In response, the Jews met with Pilate and asked for reconsideration of the imperial proclamation. Josephus continues the lengthy description of the confrontation of nerves when suddenly the Jews found themselves surrounded by soldiers who had their swords drawn. However, they did not retreat from their commitment. According to Josephus who continued the story, they chose to throw …
Themselves upon the ground, and laid their necks bare, and said they would take their death very willingly, rather than the wisdom of their laws should be transgressed; upon which Pilate was deeply affected with their firm resolution to keep their laws inviolable, and presently commanded the images to be carried back from Jerusalem to Caesarea.
Josephus, Antiquities 18.3.1 (59)
For whatever reason, Pilate had a gift of making horrible decisions that caused the Jews to riot or revolt. On another occasion he erected plain golden shields in his Jerusalem headquarters. The Jews loudly protested these shields. He knew that Jews in Alexandria, Egypt had golden shields in their synagogues, so he could not understand why his subjects protested. He refused to acknowledge that his subjects were far more orthodox that those in Egypt, and he appeared to care little about the results of his decisions.
03.06.26.A. COINS OF PONTIUS PILATE. Two bronze coins of the same denomination minted by Pontius Pilate with a “litus” (bent staff), the symbol of his office and the name of Tiberius Caesar. It is notable that he did not place the symbol of a pagan deity on his coins as this would have caused a riot by the Pharisees (the Sadducees would not have cared very much).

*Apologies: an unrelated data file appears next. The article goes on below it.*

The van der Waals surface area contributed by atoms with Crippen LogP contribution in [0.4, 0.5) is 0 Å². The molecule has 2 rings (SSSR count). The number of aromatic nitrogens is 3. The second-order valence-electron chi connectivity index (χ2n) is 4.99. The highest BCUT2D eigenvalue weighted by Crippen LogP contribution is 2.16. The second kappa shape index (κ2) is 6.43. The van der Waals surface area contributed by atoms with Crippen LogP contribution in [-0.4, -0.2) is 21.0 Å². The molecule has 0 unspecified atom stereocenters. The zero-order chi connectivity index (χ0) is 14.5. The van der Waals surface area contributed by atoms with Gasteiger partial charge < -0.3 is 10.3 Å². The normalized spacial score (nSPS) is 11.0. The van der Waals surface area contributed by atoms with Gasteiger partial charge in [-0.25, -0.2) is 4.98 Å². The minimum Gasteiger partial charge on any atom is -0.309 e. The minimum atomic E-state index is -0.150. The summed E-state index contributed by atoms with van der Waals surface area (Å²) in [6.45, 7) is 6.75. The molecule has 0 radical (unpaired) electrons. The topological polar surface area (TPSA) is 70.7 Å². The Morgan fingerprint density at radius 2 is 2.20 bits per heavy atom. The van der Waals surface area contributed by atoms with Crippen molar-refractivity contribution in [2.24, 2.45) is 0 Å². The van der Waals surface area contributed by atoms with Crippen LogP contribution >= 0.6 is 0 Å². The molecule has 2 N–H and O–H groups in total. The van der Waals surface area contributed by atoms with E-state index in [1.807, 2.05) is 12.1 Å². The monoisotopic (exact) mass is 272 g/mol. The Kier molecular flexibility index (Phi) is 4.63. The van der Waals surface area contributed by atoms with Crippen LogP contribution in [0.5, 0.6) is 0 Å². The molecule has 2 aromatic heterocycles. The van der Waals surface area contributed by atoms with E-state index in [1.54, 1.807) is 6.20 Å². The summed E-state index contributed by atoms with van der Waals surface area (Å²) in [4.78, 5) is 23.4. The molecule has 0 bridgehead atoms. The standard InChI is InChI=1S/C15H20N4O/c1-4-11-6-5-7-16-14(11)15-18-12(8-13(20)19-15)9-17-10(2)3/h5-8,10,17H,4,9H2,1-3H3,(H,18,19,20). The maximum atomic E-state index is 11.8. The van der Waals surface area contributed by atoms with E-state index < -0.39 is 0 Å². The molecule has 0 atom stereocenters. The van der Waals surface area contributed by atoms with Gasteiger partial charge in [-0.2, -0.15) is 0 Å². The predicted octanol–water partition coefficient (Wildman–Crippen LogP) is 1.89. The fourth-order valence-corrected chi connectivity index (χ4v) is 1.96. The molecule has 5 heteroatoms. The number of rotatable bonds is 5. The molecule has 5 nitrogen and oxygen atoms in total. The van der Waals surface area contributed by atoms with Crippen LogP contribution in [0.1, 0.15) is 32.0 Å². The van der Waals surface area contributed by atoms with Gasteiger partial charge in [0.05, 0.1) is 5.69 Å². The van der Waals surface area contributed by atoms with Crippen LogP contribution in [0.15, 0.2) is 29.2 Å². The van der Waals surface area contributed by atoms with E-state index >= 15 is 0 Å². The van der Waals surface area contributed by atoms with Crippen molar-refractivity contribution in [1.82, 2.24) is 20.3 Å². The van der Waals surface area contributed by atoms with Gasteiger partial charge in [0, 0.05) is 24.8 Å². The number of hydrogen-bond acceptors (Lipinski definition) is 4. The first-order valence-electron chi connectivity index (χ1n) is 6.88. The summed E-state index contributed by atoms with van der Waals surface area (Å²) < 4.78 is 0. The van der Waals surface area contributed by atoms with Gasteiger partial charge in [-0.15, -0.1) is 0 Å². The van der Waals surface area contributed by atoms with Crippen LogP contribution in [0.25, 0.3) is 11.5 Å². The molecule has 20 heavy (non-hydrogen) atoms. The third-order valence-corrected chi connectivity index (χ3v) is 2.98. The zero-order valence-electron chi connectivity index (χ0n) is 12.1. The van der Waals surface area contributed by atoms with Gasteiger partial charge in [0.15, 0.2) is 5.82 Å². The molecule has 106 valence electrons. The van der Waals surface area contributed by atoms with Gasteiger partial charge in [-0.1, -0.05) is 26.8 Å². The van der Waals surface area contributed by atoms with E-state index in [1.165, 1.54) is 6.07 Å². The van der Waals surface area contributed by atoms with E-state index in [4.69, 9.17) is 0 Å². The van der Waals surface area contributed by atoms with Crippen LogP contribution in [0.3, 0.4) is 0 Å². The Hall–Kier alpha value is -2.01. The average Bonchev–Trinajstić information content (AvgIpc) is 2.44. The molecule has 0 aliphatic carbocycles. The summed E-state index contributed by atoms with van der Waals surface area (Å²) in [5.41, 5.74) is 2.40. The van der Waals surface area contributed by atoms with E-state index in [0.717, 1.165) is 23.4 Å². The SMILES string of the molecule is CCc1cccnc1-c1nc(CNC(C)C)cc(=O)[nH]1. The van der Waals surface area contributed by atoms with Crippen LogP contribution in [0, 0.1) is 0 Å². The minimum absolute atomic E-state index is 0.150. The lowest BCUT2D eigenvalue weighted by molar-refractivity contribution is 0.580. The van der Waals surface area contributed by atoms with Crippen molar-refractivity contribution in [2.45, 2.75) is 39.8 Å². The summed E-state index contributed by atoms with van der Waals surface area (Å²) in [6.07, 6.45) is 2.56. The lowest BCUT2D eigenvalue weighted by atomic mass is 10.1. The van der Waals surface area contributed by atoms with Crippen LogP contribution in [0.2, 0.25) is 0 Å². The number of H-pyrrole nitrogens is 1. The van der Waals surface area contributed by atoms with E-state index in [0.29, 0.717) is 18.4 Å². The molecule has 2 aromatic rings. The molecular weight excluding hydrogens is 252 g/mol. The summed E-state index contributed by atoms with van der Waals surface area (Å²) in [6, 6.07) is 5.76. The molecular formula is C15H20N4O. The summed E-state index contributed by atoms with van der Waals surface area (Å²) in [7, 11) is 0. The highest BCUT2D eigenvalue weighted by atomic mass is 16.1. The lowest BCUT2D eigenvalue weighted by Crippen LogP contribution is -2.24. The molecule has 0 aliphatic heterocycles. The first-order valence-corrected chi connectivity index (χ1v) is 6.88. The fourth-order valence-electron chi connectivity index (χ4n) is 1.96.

. Traditional scholarship has taught that Pilate was authorized by Rome to be the official procurator cum potestate, meaning he had full rights in civil, criminal, and military jurisdictions. However, in 1961 scholars discovered that this was an error, and that his proper title as “Prefect” or “Prefectus Judaea” (see 16.01.06.B). It has been suggested that beginning from the time of Emperor Claudius (reigned 41-54), the title of the ruler of Judaea was procurator. Josephus and Tacitus who decades later wrote of Pilate used that title rather than his real one – praefectus, in Latin. Webb, “The Roman Examination and Crucifixion of Jesus.” 726. Amazingly, of the procurators and prefects who ruled Judea, very little is known of any of them except for Pontius Pilate – and that is courtesy of Josephus and Philo. Without the writings of these two historians, the world would be starved for knowledge concerning the time of Jesus.
. See Appendix 1 and related footnote concerning the proper title and title change of the ruler of Judaea.
. Maier, The First Easter. 148.
. See photo of Herod’s Aqueduct pipe at 09.03.08.A. According to author of Pseudo-Aristeas 90, the pipe was sealed with lead and lime mortar.
. A corban (Heb qorban; Gk korban 2878)) was a gift consecrated to God and, therefore, it was considered sacred. Vine, “Corban.” Vine’s Complete Expository Dictionary. 2:129.
. Mackowski, Jerusalem City of Jesus. 86; Mantey, “New Testament Backgrounds.” 7.
. Since Jerusalem was considered to be a Holy City, the streets were swept every day, (Babylonian Talmud, Baba Metzia 26A and Pesahim 7A). The Valley of Hinnom had a dump site by the dung gate where all the filth was thrown, but generally picked up by others to fertilize their gardens. With the exception of rose gardens, gardens were not permitted in the city because they required dung (Mishnah, Maaseroth 2.5; Babylonian Talmud, Baba Kamma 82B). This illustrates to what measures the laws of purity were taken by the time of Jesus.
. Mishnah, Shekalim 4.2.
. Maier, “The Episode of the Golden Roman Shields.” 109-21; See also Philo De Legatione ad Gaium. xxxviii, 299-305.